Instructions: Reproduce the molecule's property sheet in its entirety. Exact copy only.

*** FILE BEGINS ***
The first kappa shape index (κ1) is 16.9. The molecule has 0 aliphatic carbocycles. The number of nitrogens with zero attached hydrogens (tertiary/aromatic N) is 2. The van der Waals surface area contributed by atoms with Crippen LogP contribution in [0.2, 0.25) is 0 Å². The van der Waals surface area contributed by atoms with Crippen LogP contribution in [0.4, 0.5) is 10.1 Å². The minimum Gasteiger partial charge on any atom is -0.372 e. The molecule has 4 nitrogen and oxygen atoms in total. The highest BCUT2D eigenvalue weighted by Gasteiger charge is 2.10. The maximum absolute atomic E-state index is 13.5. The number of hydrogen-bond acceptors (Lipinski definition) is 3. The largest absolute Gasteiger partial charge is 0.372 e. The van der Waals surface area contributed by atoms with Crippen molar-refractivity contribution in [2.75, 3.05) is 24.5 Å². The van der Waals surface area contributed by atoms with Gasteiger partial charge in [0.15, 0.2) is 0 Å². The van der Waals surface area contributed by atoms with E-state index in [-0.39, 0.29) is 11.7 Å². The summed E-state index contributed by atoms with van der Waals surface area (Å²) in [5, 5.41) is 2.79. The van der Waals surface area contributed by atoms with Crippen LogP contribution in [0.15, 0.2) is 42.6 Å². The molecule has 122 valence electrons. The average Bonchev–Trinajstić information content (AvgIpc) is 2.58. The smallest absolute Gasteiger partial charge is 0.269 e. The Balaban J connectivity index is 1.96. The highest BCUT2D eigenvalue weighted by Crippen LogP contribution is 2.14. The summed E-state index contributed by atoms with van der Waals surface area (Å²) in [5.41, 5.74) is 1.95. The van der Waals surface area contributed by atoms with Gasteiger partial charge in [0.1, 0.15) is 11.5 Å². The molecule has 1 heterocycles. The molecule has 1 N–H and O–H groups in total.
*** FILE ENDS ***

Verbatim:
The first kappa shape index (κ1) is 16.9. The molecule has 0 aliphatic carbocycles. The number of nitrogens with zero attached hydrogens (tertiary/aromatic N) is 2. The van der Waals surface area contributed by atoms with Crippen LogP contribution in [0.2, 0.25) is 0 Å². The van der Waals surface area contributed by atoms with Crippen LogP contribution in [0.4, 0.5) is 10.1 Å². The minimum Gasteiger partial charge on any atom is -0.372 e. The molecule has 4 nitrogen and oxygen atoms in total. The highest BCUT2D eigenvalue weighted by Gasteiger charge is 2.10. The maximum absolute atomic E-state index is 13.5. The number of hydrogen-bond acceptors (Lipinski definition) is 3. The largest absolute Gasteiger partial charge is 0.372 e. The van der Waals surface area contributed by atoms with Crippen molar-refractivity contribution in [2.75, 3.05) is 24.5 Å². The van der Waals surface area contributed by atoms with Gasteiger partial charge in [0.15, 0.2) is 0 Å². The van der Waals surface area contributed by atoms with E-state index in [-0.39, 0.29) is 11.7 Å². The summed E-state index contributed by atoms with van der Waals surface area (Å²) in [5, 5.41) is 2.79. The van der Waals surface area contributed by atoms with Crippen LogP contribution in [0.15, 0.2) is 42.6 Å². The molecule has 122 valence electrons. The average Bonchev–Trinajstić information content (AvgIpc) is 2.58. The smallest absolute Gasteiger partial charge is 0.269 e. The Balaban J connectivity index is 1.96. The highest BCUT2D eigenvalue weighted by Crippen LogP contribution is 2.14. The summed E-state index contributed by atoms with van der Waals surface area (Å²) in [5.41, 5.74) is 1.95. The van der Waals surface area contributed by atoms with Gasteiger partial charge in [0.1, 0.15) is 11.5 Å². The molecule has 1 heterocycles. The molecule has 1 N–H and O–H groups in total.